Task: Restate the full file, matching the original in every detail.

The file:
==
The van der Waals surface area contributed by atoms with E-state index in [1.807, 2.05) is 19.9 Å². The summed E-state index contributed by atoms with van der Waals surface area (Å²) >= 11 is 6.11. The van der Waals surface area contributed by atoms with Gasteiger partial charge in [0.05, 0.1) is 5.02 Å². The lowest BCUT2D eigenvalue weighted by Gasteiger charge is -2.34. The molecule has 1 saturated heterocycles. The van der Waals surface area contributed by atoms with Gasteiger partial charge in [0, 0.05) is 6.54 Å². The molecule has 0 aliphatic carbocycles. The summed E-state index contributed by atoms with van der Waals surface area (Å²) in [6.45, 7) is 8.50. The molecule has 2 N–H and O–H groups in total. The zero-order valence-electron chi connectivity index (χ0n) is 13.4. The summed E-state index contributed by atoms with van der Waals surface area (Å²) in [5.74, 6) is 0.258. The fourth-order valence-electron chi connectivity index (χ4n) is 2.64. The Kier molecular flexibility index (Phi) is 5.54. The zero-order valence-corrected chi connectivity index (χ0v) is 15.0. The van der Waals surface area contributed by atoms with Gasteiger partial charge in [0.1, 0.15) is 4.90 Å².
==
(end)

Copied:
The van der Waals surface area contributed by atoms with E-state index in [1.807, 2.05) is 19.9 Å². The summed E-state index contributed by atoms with van der Waals surface area (Å²) >= 11 is 6.11. The van der Waals surface area contributed by atoms with Gasteiger partial charge in [0.05, 0.1) is 5.02 Å². The lowest BCUT2D eigenvalue weighted by Gasteiger charge is -2.34. The molecule has 1 saturated heterocycles. The van der Waals surface area contributed by atoms with Gasteiger partial charge in [0, 0.05) is 6.54 Å². The molecule has 0 aliphatic carbocycles. The summed E-state index contributed by atoms with van der Waals surface area (Å²) in [6.45, 7) is 8.50. The molecule has 2 N–H and O–H groups in total. The zero-order valence-electron chi connectivity index (χ0n) is 13.4. The summed E-state index contributed by atoms with van der Waals surface area (Å²) in [5.74, 6) is 0.258. The fourth-order valence-electron chi connectivity index (χ4n) is 2.64. The Kier molecular flexibility index (Phi) is 5.54. The zero-order valence-corrected chi connectivity index (χ0v) is 15.0. The van der Waals surface area contributed by atoms with Gasteiger partial charge in [0.1, 0.15) is 4.90 Å².